Shah Rukh Khan is the most famous person in Bollywood, and even though he is 57 years old, he is still the biggest sex symbol of Bollywood. His dance, romance, and shoot-em-up heroics on screen made him the movie version of a changing India.
A rare symbol of unity across India’s numerous geographical, linguistic, and religious divides is “King Khan,” whose moniker reflects decades of box office dominance.
His most recent film, Pathaan, defied boycott requests from Hindu extremists and drew raucous audiences, filling theaters to capacity.
Fans regularly make the pilgrimage to his Mumbai mansion’s gates and wait throughout the day to see a man who takes full advantage of his status as a public figure.
Being a star makes me very happy. In an interview from 2013, Khan stated to AFP, “I can never get tired of it.”
“I love the number of people who love me, the crowds that gather, the controversies, my responsibilities, my success—even my failure—and the number of people who love me. The life is exciting.
Khan was born in New Delhi to a Muslim family, not an established acting dynasty.
His early TV roles demonstrated his natural charisma, but it took him several years to break onto the big screen. After his riveting performance as an obsessive stalker in Darr, he ran the risk of being stereotyped as a villain.
However, the biggest Indian movie of 1995 propelled him to international fame and resonated with the country’s profound social transformations.
Khan portrayed a Londoner in Dilwale Dulhania Le Jayenge who falls in love with another diaspora Indian while traveling through Europe.
They decide to wed despite her father’s wishes, who has promised her a different man in India.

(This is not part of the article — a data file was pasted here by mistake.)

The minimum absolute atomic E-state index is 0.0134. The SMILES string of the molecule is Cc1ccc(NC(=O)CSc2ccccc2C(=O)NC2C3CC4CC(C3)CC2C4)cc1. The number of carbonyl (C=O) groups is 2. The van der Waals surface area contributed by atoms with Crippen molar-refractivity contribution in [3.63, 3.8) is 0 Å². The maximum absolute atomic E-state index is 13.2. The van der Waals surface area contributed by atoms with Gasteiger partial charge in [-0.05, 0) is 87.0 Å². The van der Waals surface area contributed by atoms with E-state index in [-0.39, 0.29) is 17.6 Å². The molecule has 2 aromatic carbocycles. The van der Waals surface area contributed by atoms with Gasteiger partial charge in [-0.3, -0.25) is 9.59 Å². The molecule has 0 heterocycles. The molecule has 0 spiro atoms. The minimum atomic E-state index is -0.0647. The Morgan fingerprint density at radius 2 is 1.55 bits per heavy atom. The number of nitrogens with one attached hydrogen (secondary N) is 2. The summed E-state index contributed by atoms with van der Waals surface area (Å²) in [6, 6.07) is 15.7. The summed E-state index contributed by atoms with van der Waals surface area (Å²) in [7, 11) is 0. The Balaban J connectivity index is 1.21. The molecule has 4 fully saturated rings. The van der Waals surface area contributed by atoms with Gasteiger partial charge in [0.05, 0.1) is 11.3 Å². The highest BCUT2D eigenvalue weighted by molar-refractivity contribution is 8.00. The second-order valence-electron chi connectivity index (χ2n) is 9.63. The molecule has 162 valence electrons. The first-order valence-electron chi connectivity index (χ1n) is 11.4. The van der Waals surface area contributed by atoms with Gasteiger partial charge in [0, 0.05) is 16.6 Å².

It came out in a decade when the country’s economy and urban middle class were becoming more liberal. Young people were living better lives than their parents while breaking the rules.
With the exception of a Covid interruption, the film has been shown every day at one Mumbai theater for the past 27 years, making it one of the most popular Bollywood films.
Namrata Joshi, a film critic, said that Khan pioneered a new type of “romantic family hero” in Indian cinema, replacing the angsty young man archetypes that reflected the nation’s angst in earlier decades.
She stated that “many see SRK embodying… the spirit of post-liberalisation, feel-good, ambitious, and assertive India.”
Khan’s self-deprecating humor and striking looks established him as India’s most popular heartthrob.
Desperately Seeking Shah Rukh, which was published in 2021, discusses the intimate desires of contemporary Indian women through their shared admiration for Khan and his sensitive masculinity.
The 1998 film Dil Se., in which Khan pursues a mysterious woman through India’s most stunning natural landscapes, has done more to bolster this persona than any other film in his extensive collection.
Even by Bollywood standards, its stunning choreography, including Khan’s serenade to dozens of dancers atop a moving steam train, is still fondly remembered today.
‘So much love’
Khan’s face on movie posters turned into a virtual license to print money, and over the next two decades, a string of hits made him extremely wealthy.
The Indian Premier League cricket team Kolkata Knight Riders and a film production company are among his assets.
A number of personal and professional setbacks have occurred in recent years, including the 2021 arrest of his son in a drug-related case that was later dropped.
Like other actors from India’s Muslim minority, Khan has been criticized more and more by Hindu nationalists.
The most recent of several highly anticipated Bollywood films that were the subject of a boycott campaign was Pathaan, Khan’s return to the silver screen after a five-year absence. Pathaan was an action thriller about a secret agent.
In the end, Khan’s fame won out over his critics, and ticket sales for Pathaan broke the opening day record for India.
Afterward, Khan lavishly praised the fans who contributed to the film’s success.
He declared, “There is so much love from all sides, and we can never show enough gratitude.”